Strain Measurement With Surface Acoustic Wave (SAW) Resonators

The subject of strain measurement has previously been addressed extensively. Most of the existing transducers either rely on low voltage analogue systems (e.g. conventional resistive strain gauge), complicated mechanical assemblies by physically assessing the specimen displacement, optical systems, acoustic systems or pneumatic systems.

This paper identifies a new, potentially low cost, non-contact, frequency domain strain sensor utilising SAW (Surface Acoustic Wave) Technology for surface strain measurement. The sensor has a short axial length making it flexible in terms of integration into a variety of applications, encompassing both static and dynamic strain measurement. The paper presents a technical description of the resulting strain transducer, regarding its operation, construction and in particularly, application to areas requiring strain measurement. Demonstration of the transducer performance will be addressed utilising test results from existing developed transducers.

Improved Performance Of Motor-Drive Systems By Saw Shaft Torque Feedback

The paper describes the application of a non-contact, high bandwidth, low cost, SAW-based torque measuring system for improving the dynamic performance of industrial process motor-drive systems. Background to the SAW technology and its motor integration is discussed and a resonance ratio control (RRC) technique for the coordinated motion control of multi-inertia mechanical systems, based on the measurement of shaft torque via a SAW-based torque sensor is proposed. Furthermore, a new controller structure, RRC plus disturbance feedback is proposed, which enables the controller to be designed to independently satisfy tracking and regulation performance. A tuning method for the RRC structure is given based on the ITAE index, normalized as a function of the mechanical parameters enabling a direct performance comparison between a basic proportional and integral (PI) controller. The use of a reduced-order state observer is presented to provide a dynamic estimate of the load-side disturbance torque for a multi-inertia mechanical system, with an appraisal of the composite closed-loop dynamics. The control structures are experimentally validated and demonstrate significant improvement in dynamic tracking performance, whilst additionally rejecting periodic load side disturbances, a feature previously unrealisable except by other, high-gain control schemes that impose small stability margins.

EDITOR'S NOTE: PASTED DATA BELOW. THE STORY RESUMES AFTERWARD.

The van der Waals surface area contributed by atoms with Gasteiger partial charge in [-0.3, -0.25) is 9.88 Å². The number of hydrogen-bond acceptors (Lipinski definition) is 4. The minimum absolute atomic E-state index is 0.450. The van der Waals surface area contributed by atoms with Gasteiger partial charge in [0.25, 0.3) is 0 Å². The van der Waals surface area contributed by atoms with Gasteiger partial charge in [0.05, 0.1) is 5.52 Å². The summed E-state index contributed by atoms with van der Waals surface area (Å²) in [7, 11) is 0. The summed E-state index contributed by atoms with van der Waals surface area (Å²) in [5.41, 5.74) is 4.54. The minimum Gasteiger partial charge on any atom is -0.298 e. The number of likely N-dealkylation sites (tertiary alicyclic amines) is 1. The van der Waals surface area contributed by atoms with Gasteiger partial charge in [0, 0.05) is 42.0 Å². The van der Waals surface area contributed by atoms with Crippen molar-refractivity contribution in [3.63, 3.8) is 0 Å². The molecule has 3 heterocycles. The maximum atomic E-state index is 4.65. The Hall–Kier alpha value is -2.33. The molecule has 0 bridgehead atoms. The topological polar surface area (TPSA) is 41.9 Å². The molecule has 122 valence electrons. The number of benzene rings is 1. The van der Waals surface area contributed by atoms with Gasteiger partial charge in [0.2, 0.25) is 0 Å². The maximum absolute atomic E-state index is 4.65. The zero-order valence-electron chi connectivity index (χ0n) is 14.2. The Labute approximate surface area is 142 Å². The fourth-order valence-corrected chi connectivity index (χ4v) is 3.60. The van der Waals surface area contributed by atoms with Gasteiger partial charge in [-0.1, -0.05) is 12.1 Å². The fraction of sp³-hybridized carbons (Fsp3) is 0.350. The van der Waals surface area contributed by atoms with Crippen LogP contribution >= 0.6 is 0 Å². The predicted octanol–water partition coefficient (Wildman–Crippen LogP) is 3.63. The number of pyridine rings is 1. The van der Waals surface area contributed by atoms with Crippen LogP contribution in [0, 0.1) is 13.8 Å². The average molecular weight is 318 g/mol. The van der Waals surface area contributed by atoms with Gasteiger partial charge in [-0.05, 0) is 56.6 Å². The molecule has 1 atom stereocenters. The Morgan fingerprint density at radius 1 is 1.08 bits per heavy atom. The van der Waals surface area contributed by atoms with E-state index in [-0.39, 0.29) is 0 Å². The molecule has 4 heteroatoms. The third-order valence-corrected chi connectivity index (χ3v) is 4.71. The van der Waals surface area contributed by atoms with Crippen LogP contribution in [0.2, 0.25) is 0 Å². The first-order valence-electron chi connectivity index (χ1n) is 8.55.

Dynamic rotary torque measurement Using surface acoustic waves

The subject of torque measurement has previously been addressed extensively. Most of the existing transducers either rely on low voltage analogue systems (e.g. conventional resistive strain gauge) or complicated mechanical assemblies by physically assessing displacement, i.e. optical systems. This paper identifies a new, potentially low cost, non-contact, frequency domain strain torque sensor1 utilising SAW (Surface Acoustic Wave) Technology for surface strain measurement. The sensor has a short axial length making it flexible in terms of integration into a variety of applications, encompassing both static and dynamic measurement. The paper presents a technical description of the resulting transducer, regarding its operation and construction.

Acoustic Wave Technology Sensors

Acoustic wave sensors are extremely versatile devices that are just beginning to realize their commercial potential. This tutorial addresses acoustic wave sensor physics and materials, and the various types of acoustic wave sensors and their industrial applications.

Bill Drafts
Acoustic wave devices have been in commercial use for more than 60 years. The telecommunications industry is the largest consumer, accounting for ~3 billion acoustic wave filters annually, primarily in mobile cell phones and base stations. These are typically surface acoustic wave (SAW) devices, and act as bandpass filters in both the radio frequency and intermediate frequency sections of the transceiver electronics. Several of the emerging applications for acoustic wave devices as sensors may eventually equal the demand of the telecommunications market. These include automotive applications (torque and tire pressure sensors), medical applications (chemical sensors), and industrial and commercial applications (vapor, humidity, temperature, and mass sensors). Acoustic wave sensors are competitively priced, inherently rugged, very sensitive, and intrinsically reliable. Some are also capable of being passively and wirelessly interrogated (no sensor power source required).